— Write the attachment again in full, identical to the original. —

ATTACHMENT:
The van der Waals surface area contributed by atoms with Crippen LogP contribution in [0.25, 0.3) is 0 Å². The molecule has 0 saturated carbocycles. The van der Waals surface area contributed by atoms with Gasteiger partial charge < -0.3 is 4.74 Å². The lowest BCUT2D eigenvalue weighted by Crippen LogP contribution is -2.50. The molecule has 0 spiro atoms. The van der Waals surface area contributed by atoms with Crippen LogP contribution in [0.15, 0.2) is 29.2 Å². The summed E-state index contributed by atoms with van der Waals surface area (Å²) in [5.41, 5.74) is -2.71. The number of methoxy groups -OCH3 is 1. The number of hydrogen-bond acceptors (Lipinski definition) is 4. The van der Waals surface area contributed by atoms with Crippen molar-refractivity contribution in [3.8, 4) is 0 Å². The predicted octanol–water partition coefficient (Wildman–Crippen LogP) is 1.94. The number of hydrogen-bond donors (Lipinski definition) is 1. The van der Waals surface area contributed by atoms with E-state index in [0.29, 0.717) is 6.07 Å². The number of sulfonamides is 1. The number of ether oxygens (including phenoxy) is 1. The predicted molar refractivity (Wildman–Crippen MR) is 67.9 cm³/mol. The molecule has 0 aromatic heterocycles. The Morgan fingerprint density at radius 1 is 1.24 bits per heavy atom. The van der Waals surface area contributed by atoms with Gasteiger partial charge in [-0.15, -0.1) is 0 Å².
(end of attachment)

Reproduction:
The van der Waals surface area contributed by atoms with Crippen LogP contribution in [0.25, 0.3) is 0 Å². The molecule has 0 saturated carbocycles. The van der Waals surface area contributed by atoms with Gasteiger partial charge < -0.3 is 4.74 Å². The lowest BCUT2D eigenvalue weighted by Crippen LogP contribution is -2.50. The molecule has 0 spiro atoms. The van der Waals surface area contributed by atoms with Crippen LogP contribution in [0.15, 0.2) is 29.2 Å². The summed E-state index contributed by atoms with van der Waals surface area (Å²) in [5.41, 5.74) is -2.71. The number of methoxy groups -OCH3 is 1. The number of hydrogen-bond acceptors (Lipinski definition) is 4. The van der Waals surface area contributed by atoms with Crippen molar-refractivity contribution in [3.8, 4) is 0 Å². The predicted octanol–water partition coefficient (Wildman–Crippen LogP) is 1.94. The number of hydrogen-bond donors (Lipinski definition) is 1. The van der Waals surface area contributed by atoms with E-state index in [0.29, 0.717) is 6.07 Å². The number of sulfonamides is 1. The number of ether oxygens (including phenoxy) is 1. The predicted molar refractivity (Wildman–Crippen MR) is 67.9 cm³/mol. The molecule has 0 aromatic heterocycles. The Morgan fingerprint density at radius 1 is 1.24 bits per heavy atom. The van der Waals surface area contributed by atoms with Gasteiger partial charge in [-0.15, -0.1) is 0 Å².